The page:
The tide seems to be turning at last. Much has been written about Ofsted in recent editions of TES. We've had Mick Brookes, former general secretary of the NAHT heads' union, saying that teachers need to start biting back; we've learned that Ofsted has no idea how many inspectors have relevant experience or competence; exasperated teachers on the TES forums have shared stories about inspectorial incompetence; and even the editor has pitched in with a leader suggesting Ofsted might benefit by accentuating the positive a little more.
Frankly, I can't imagine any school leader or teacher saying that inspection isn't essential. The education of children is far too important. But since the early 1990s, when Ofsted was created with the ludicrous notion that every school, countrywide, should be inspected in exactly the same way, there has been constant concern about the process.
Over the years, this concern has increased rather than diminished. Capable leaders have seen careers destroyed, competent classroom teachers have been reduced to tears, suicides have been caused and the whole process has become increasingly data driven, to the point where teachers would bet that most inspectors judge schools only by what they read from their graphs.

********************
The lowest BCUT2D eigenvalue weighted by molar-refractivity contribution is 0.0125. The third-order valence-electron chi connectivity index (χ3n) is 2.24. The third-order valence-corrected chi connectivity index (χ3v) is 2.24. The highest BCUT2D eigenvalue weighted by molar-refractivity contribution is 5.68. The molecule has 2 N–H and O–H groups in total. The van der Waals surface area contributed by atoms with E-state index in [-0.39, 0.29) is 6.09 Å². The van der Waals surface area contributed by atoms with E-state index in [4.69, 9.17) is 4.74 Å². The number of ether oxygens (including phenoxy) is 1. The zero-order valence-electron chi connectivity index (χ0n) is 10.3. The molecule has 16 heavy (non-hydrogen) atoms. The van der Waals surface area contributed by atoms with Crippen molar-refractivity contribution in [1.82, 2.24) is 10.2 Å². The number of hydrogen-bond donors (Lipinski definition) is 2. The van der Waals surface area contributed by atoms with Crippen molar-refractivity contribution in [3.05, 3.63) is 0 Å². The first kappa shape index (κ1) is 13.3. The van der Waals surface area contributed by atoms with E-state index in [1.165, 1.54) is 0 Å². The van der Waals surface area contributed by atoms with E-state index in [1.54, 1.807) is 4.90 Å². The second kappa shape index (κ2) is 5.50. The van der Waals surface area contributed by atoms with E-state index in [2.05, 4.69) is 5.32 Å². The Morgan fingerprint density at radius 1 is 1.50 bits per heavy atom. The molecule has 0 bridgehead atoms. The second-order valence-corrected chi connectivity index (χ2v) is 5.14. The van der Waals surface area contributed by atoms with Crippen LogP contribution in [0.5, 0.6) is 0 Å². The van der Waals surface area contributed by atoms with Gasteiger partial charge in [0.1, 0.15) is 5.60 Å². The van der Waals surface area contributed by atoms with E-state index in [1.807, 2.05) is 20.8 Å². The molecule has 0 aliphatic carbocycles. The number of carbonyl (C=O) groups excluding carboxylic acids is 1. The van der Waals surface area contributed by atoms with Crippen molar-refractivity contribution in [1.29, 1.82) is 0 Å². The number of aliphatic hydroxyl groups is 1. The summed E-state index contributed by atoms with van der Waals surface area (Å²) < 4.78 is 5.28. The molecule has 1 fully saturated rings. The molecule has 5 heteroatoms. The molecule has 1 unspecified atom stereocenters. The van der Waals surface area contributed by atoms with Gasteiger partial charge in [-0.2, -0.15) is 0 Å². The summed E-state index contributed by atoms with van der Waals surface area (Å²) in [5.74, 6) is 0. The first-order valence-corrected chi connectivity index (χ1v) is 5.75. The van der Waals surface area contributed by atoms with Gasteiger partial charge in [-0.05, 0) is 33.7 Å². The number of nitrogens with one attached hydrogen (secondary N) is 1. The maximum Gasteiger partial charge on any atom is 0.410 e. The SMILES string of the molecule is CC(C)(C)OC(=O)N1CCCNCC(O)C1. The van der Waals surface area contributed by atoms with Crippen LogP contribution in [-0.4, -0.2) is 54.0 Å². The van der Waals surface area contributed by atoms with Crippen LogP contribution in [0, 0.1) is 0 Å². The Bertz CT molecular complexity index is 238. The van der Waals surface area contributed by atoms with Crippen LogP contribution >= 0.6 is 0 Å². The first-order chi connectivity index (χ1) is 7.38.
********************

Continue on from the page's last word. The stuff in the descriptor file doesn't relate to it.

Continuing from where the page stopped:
Recently, an adviser went to a primary school near me to give a talk about primary education. Did he discuss good classroom practice, techniques for making sure the children behaved well, ways in which lessons could be made exciting and relevant or the range of experiences it was important for a child to have at primary school? No. He discussed current Ofsted requirements and how to make sure the school passed its inspection.
This is happening all over the country. Even though I am retired I receive at least six emails daily from consultants and consortia desperate to show how my school can achieve greatness by pandering to the latest bits of Ofstedian diktat. Everything that enriches a child's primary years is no longer considered of value, which has led to some pretty odd judgements about what actually makes a school outstanding.
Ofsted constantly bats away the slightest criticism, saying that it receives very few complaints, that most headteachers find inspection an invigorating process and that all its inspectors are highly trained, courteous and competent.
This is blatantly and demonstrably not true. A retired police officer who's had a bit of Ofsted instruction is now sufficiently knowledgeable to be an expert in the early years? A solicitor who thumps her fist on a head's desk while demanding lists of data is courteous? An inspector who goes into a nursery class and asks how old the children are is competent? I really don't think so.
But school leaders have been pushed to the edge and things are changing. The NAHT has unveiled its new website, School View, which will enable heads to talk about the performance of inspectors. If particular names appear repeatedly alongside adverse comments, something may actually be done.
So well done the NAHT. It's certainly a start. Who knows, we may eventually get to the point - recommended by the NUT - where schools simply refuse to put up with aggressive and bullying tactics from inspectors and order them to leave the building. Now that really would be progress.
Mike Kent is a retired primary school headteacher. Email: email@example.com.